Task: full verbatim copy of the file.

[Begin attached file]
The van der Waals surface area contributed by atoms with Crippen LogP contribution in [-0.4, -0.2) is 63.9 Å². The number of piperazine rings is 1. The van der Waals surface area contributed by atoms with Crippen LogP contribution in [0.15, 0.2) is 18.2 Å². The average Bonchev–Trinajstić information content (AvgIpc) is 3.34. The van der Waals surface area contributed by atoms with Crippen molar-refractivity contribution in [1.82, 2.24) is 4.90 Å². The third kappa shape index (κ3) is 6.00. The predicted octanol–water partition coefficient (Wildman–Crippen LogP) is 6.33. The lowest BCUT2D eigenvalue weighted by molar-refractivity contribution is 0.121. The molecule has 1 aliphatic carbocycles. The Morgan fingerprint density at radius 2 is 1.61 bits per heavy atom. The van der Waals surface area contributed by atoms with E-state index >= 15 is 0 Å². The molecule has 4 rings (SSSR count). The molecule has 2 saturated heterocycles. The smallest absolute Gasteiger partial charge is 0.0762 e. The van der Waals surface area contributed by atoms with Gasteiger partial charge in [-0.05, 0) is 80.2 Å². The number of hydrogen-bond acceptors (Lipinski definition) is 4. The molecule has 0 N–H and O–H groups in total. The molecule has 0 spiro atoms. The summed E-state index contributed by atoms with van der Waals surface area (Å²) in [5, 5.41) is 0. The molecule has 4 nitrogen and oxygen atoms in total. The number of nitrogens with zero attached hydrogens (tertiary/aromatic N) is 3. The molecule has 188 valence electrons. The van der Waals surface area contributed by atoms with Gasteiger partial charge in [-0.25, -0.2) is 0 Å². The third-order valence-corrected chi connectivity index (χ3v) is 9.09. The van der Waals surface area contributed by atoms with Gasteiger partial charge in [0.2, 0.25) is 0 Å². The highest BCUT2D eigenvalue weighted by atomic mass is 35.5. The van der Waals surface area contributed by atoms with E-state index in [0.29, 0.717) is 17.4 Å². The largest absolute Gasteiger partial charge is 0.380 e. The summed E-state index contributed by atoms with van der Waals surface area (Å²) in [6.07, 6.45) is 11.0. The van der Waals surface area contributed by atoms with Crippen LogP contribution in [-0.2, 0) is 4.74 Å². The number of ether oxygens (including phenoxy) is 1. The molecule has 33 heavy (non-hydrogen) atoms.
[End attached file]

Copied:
The van der Waals surface area contributed by atoms with Crippen LogP contribution in [-0.4, -0.2) is 63.9 Å². The number of piperazine rings is 1. The van der Waals surface area contributed by atoms with Crippen LogP contribution in [0.15, 0.2) is 18.2 Å². The average Bonchev–Trinajstić information content (AvgIpc) is 3.34. The van der Waals surface area contributed by atoms with Crippen molar-refractivity contribution in [1.82, 2.24) is 4.90 Å². The third kappa shape index (κ3) is 6.00. The predicted octanol–water partition coefficient (Wildman–Crippen LogP) is 6.33. The lowest BCUT2D eigenvalue weighted by molar-refractivity contribution is 0.121. The molecule has 1 aliphatic carbocycles. The Morgan fingerprint density at radius 2 is 1.61 bits per heavy atom. The van der Waals surface area contributed by atoms with E-state index >= 15 is 0 Å². The molecule has 4 rings (SSSR count). The molecule has 2 saturated heterocycles. The smallest absolute Gasteiger partial charge is 0.0762 e. The van der Waals surface area contributed by atoms with Gasteiger partial charge in [-0.05, 0) is 80.2 Å². The number of hydrogen-bond acceptors (Lipinski definition) is 4. The molecule has 0 N–H and O–H groups in total. The molecule has 0 spiro atoms. The summed E-state index contributed by atoms with van der Waals surface area (Å²) in [5, 5.41) is 0. The molecule has 4 nitrogen and oxygen atoms in total. The number of nitrogens with zero attached hydrogens (tertiary/aromatic N) is 3. The molecule has 188 valence electrons. The van der Waals surface area contributed by atoms with Gasteiger partial charge in [-0.25, -0.2) is 0 Å². The third-order valence-corrected chi connectivity index (χ3v) is 9.09. The van der Waals surface area contributed by atoms with Gasteiger partial charge in [0.2, 0.25) is 0 Å². The highest BCUT2D eigenvalue weighted by atomic mass is 35.5. The van der Waals surface area contributed by atoms with E-state index in [0.29, 0.717) is 17.4 Å². The largest absolute Gasteiger partial charge is 0.380 e. The summed E-state index contributed by atoms with van der Waals surface area (Å²) in [6.07, 6.45) is 11.0. The van der Waals surface area contributed by atoms with Crippen LogP contribution in [-0.2, 0) is 4.74 Å². The number of ether oxygens (including phenoxy) is 1. The molecule has 33 heavy (non-hydrogen) atoms.